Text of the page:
Student count down again in district |

Student count down again in district

by Merrie Leininger

Douglas schools may end up with a loss of between 120-200 students on count day this year, which will mean a loss of $497,040 to $828,400 from the state next year.

The school district will receive state funds based on the number of students enrolled on count day, Sept. 22. This year, the district received $4,142 per student.

As of Aug. 30, the district enrollment was down 200 students from count day last year. Last year, the district enrollment was 7,158, down from 7,322 in 1998-99.

District Business Services Director Rick Kester said the decline seems to clearly be related to fewer young couples moving to the county. The biggest losses are in the primary grades, specifically, kindergarten. Kester said, last year, enrollment was down 164 students, and seven teaching positions were cut this school year as a result.

He said if enrollment is as low as projected on count day, the district would next year cut five to seven positions in the primary grades to help reduce costs. However, he said that is not the only cut in order to balance next year’s budget.

“We have to first look at all of our balances, because the entire financial picture is not entirely related to enrollment. When we have the final count, we will go about the hard business of looking at where we need to cut. Until final numbers are in, we are not going to overreact or underreact. Obviously, we going to be very conservative with spending. If someone came to us with a staff request, unless it was related to safety or an important educational issue, we would be very reluctant to add staff,” Kester said.

“The thing that worries us the most is, again, we’re very short of kindergartners and that’s the problem. Our middle schools are about where we thought we would be. At the elementary level, we are very weak, especially at the youngest students,” Kester said. “In the middle schools, grades 6, 7 and 8, district-wide, those grade levels have a student population of around 600, at each school. The year before last we had a kindergarten of 400 district-wide. Right now, as of today, we are at 350-360 (kindergarten students). That has really large implications, because those roll through everything else.”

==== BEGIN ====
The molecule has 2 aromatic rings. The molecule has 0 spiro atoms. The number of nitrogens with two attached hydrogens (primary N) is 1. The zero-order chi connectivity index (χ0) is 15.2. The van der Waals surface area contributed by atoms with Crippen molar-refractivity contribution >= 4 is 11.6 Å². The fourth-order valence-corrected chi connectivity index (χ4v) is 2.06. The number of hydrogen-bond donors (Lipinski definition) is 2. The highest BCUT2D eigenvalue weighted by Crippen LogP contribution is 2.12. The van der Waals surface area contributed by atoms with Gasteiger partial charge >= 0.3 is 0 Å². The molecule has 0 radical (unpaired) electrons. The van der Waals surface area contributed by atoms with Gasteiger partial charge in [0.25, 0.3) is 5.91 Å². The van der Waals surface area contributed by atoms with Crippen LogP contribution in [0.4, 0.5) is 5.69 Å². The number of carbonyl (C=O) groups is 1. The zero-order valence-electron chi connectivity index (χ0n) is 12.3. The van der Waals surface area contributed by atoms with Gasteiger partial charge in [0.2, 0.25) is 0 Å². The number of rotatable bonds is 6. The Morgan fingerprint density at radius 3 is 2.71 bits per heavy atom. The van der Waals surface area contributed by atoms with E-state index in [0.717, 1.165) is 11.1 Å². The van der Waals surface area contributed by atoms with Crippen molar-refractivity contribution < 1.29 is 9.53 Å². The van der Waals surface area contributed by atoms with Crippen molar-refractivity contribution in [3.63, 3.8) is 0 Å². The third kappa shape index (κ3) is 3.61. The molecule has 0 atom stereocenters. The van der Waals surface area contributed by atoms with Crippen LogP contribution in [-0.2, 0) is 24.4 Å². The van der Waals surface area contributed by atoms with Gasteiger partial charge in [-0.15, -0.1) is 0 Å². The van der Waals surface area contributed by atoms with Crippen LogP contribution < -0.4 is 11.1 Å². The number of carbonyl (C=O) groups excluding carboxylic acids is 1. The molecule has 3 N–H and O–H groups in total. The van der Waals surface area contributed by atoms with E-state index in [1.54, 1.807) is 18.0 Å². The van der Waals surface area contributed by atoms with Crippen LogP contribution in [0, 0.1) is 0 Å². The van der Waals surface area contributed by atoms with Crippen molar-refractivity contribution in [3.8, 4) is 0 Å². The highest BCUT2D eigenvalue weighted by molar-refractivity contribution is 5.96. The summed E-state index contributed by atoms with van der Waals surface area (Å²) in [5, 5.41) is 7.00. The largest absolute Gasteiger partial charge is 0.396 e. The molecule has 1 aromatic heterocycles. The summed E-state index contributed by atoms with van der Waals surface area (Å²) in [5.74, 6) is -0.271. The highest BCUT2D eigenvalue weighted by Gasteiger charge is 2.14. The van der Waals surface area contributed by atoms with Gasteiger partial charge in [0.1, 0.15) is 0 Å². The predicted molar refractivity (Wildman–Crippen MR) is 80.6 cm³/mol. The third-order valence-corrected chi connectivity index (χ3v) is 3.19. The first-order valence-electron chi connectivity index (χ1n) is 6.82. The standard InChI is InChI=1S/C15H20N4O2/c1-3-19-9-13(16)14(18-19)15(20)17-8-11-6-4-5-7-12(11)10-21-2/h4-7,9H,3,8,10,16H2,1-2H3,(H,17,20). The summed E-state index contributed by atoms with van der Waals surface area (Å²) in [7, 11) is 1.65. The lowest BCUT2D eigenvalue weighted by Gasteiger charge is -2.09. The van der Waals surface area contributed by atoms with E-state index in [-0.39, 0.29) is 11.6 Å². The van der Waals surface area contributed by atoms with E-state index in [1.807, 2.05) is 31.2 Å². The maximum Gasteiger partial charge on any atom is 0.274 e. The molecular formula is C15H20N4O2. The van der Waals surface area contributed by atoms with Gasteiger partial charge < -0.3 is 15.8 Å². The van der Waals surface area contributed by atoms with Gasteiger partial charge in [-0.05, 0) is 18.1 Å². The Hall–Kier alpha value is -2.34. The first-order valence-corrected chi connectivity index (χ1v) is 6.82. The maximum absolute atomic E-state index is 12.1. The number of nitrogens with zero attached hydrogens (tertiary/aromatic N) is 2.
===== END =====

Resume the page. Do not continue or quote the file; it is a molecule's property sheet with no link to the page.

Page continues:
n Continued trends. Last year was the first year in many that enrollment had dropped. However, for the past couple of years, district enrollment had only grown by a few students.

“Last year was our first drop, even though enrollment was flat. Last year we had a 2 percent drop and this kind of continues that trend. Of course, if you look at the past trends, we will pick up about 80 students before count day,” Kester said.

Kester said the gains were at Gardnerville Elementary School, with 30 more students, Minden Elementary School with 30 additional students and Jacks Valley Elementary School with 11 new students.

“Gardnerville’s (growth is) a bit of a surprise, but Gardnerville really was first to come off (multi-track) because of their facility. If you look at the area, there is a lot of potential for growth. A few years ago, when we expected a lot of students from Chichester, we only got about 10-15, but now it is up to 50-60 students, so that is starting to fill in. And now, you have the new housing on Elges,” Kester said.

Kester said once the new wing at Minden Elementary School is built, a change in zoning could relieve some of the pressure at GES.

In the next few years, the district plans to build a new wing at GES, but Kester said it won’t increase the school’s capacity.

“The addition at Minden was the insurance for growing enrollment at Gardnerville. The addition at Gardnerville just modernizes their school. In the end, we will take them out of the old Heritage building and turn that into offices, so they don’t gain capacity through the whole process.”

Kester said GES teaching staff is coping well with the increased enrollment, and one teacher was transferred from Pinon Hills Elementary School to help out. He said a half-time clerical position had to be added. Kester said the secretarial staff was cut from four to two positions when the school went to single track, which is the average amount of clerical positions for a single track school. Because of increased enrollment, the half-time position was added.

Kester said the district expected gains at Douglas High School to push enrollment close to 1,500, but it lost about 30 students and will be closer to 1,400.

Kester said the largest drops in enrollment occurred at Zephyr Cove Elementary School and the Ranchos elementary schools.

“The largest drops continue to be at the Lake and the two elementary in the Ranchos, particularly Scarselli. Zephyr is down to 297. (Scarselli) is down 80 students from last year and that trend continues from three years ago, when they lost 120. So they have lost almost 200 in the last four or five years,” Kester said. “Clearly, the district’s plan to take them off (multi-track) next is going to be done.”

The final enrollment and proposals for budget cuts will be presented to the school board at the Oct. 10 meeting at Carson Valley Middle School.